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Friday, December 4, 2015

You ever have that moment when suddenly you realize why you have gone against the grain?  

I've put up with photo purist for years.  The snobs who hate photoshop and "get it right in he camera" is the only true photographic objective.  Those who have every technical detail down and can produce the best exposed photo of any situation give what's available.  I've argued with then for decades and still do as a matter of principle. 

Before that I bought into their tripe and held them in high esteem.  I thought, "Yes sharpness rules, personal control of Depth of Field was a master's tool, high ASA was the devil's tool that grab your soul and destroyed your high standards.  Tri-X 400 poured from Satan's horns.  My darkroom work was all about getting the timing right for that "perfect" exposure.  Measure the chemicals perfectly at the right temperature for both film development as well as paper development.  The clock on the wall, the thermometer, and the measuring cups were essential.  Rolling, dipping, tong control all had to be perfect.

So what happened?  When did it happen?  Why did it happen?

I was looking at photographs of old cameras a while back.  I was taking in the way they were presented, the style, the nuance, the settings.  For no apparent reason, I remembered a Nikkormat EL 35mm SLR I got to use years ago.  It was one of the first 'automatic' 35mm cameras on the market.  No more matching needles to get a proper exposure. I was free of some of the mechanics of camera use.  So what?  That's the lazy way.  I was no longer in control, right?  Yea, but no.   I was now more than before able to concentrate on subject, composition, and purpose!  I was free to develop my photographic eye!  It was a baby step toward Art!  I didn't really see it that way at the time but now it is clear.  By not worrying so much on getting the picture right in the camera, I could get it right in my head.  I could see the potential of composition that wasn't meant to be picture perfect but concept perfect.  This subliminal mental process would develop into my love of post production.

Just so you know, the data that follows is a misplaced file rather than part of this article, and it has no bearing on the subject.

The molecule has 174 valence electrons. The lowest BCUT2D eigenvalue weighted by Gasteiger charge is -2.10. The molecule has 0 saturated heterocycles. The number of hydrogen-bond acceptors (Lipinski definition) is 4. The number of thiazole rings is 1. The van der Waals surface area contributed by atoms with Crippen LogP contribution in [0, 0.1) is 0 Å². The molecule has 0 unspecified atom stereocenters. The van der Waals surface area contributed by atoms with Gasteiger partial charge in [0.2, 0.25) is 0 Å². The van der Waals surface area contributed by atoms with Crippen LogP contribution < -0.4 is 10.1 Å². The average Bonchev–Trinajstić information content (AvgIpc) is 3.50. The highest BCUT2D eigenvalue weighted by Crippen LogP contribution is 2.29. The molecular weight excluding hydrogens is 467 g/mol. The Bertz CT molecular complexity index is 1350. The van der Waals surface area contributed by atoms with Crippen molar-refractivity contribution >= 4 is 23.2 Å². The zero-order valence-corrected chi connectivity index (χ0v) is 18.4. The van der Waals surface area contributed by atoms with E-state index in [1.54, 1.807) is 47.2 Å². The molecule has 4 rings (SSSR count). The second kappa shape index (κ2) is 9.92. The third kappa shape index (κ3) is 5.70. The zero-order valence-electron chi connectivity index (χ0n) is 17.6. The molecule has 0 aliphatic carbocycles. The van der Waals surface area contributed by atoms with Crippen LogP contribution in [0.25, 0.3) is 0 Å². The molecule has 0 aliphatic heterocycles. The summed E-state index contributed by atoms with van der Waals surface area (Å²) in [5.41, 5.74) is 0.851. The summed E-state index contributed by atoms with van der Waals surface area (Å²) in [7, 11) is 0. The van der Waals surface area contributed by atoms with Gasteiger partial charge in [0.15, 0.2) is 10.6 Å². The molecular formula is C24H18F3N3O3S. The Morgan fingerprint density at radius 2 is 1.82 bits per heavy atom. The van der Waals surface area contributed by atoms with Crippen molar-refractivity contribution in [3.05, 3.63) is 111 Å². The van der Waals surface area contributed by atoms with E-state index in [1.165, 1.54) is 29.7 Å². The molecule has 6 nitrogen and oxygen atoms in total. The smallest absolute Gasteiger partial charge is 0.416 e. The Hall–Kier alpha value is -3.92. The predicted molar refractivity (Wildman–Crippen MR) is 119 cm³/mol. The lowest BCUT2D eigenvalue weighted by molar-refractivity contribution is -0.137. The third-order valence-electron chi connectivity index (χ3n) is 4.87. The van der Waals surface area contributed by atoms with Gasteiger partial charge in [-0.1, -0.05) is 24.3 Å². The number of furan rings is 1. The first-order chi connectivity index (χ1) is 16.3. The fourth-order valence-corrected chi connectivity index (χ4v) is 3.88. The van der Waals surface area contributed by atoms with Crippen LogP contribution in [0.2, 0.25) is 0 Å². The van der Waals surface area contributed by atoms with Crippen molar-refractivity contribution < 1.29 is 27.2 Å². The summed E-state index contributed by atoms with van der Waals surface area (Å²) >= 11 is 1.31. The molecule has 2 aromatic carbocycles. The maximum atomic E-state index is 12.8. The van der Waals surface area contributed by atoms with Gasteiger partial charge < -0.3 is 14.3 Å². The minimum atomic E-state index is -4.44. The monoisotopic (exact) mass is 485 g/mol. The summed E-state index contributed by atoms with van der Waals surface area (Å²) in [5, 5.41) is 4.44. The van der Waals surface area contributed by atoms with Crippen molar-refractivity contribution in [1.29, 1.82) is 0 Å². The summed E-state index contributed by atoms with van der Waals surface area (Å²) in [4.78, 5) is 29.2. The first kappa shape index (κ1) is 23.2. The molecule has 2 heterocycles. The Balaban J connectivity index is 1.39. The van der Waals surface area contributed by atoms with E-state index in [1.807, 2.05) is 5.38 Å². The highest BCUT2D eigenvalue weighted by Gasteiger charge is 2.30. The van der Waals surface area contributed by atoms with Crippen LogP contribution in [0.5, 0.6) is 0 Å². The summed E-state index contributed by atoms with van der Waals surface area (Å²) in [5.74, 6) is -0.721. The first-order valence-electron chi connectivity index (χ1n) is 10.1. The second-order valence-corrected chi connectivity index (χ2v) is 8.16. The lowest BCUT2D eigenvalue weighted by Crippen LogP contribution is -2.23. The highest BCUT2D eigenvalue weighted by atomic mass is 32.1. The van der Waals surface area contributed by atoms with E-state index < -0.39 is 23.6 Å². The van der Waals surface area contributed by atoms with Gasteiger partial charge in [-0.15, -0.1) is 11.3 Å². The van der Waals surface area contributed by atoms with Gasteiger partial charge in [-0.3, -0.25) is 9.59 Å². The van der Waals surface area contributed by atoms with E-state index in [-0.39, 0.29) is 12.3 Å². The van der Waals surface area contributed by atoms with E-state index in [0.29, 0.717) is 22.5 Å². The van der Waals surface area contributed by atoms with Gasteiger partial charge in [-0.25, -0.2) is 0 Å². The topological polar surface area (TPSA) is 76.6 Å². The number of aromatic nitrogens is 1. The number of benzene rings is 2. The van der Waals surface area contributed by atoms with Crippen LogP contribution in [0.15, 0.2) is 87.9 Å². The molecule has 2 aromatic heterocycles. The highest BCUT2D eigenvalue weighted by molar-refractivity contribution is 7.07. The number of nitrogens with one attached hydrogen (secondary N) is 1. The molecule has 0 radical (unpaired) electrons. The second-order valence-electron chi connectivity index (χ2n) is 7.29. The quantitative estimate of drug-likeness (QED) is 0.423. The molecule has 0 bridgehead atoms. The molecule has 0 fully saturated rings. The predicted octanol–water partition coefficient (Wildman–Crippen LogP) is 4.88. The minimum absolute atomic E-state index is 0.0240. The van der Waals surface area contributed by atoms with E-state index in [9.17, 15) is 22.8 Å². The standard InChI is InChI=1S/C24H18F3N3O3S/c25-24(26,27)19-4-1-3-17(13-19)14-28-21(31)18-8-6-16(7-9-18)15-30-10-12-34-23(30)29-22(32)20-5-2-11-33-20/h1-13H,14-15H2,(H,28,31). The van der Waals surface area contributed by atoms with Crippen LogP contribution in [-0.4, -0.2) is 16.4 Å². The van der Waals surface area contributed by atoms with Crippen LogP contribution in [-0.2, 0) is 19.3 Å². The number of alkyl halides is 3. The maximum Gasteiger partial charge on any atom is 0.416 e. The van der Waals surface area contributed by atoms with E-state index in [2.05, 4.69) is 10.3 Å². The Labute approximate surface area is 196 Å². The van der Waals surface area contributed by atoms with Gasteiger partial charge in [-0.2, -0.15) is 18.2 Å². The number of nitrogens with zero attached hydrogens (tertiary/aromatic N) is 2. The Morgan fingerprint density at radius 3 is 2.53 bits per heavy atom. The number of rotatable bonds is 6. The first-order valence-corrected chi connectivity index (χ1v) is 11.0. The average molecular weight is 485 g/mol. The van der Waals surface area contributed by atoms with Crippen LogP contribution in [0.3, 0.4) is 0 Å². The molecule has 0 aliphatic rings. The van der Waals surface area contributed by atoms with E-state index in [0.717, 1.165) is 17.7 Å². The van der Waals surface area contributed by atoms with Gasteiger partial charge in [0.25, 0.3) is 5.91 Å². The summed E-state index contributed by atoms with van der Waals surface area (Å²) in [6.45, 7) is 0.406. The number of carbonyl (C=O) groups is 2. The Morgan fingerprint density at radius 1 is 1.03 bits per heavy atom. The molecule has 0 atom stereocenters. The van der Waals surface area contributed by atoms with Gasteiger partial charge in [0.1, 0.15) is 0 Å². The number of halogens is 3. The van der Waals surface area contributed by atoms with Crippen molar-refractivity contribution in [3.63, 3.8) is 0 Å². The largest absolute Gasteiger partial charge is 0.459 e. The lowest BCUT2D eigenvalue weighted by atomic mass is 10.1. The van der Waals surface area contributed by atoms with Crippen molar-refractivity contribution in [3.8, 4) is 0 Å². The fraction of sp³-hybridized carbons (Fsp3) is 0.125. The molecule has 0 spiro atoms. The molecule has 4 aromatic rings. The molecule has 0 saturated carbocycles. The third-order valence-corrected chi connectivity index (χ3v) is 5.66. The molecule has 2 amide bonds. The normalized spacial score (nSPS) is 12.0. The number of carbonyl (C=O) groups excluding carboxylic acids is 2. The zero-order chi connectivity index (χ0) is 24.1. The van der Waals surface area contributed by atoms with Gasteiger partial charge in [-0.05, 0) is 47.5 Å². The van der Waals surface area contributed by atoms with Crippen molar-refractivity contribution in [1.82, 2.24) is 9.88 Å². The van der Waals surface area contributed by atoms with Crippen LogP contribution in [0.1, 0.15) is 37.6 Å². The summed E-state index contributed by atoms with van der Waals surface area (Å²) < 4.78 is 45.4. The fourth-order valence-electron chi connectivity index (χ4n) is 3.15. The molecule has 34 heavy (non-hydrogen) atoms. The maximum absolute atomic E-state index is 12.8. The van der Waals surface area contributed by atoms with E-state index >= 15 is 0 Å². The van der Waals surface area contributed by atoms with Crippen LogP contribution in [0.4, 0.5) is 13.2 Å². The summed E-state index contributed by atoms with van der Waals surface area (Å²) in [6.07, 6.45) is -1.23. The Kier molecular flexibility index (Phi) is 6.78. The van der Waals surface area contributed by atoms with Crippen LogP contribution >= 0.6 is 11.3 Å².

I'm not saying technique is unimportant.  I'm saying, "Master the Tools; don't be hampered by the tools."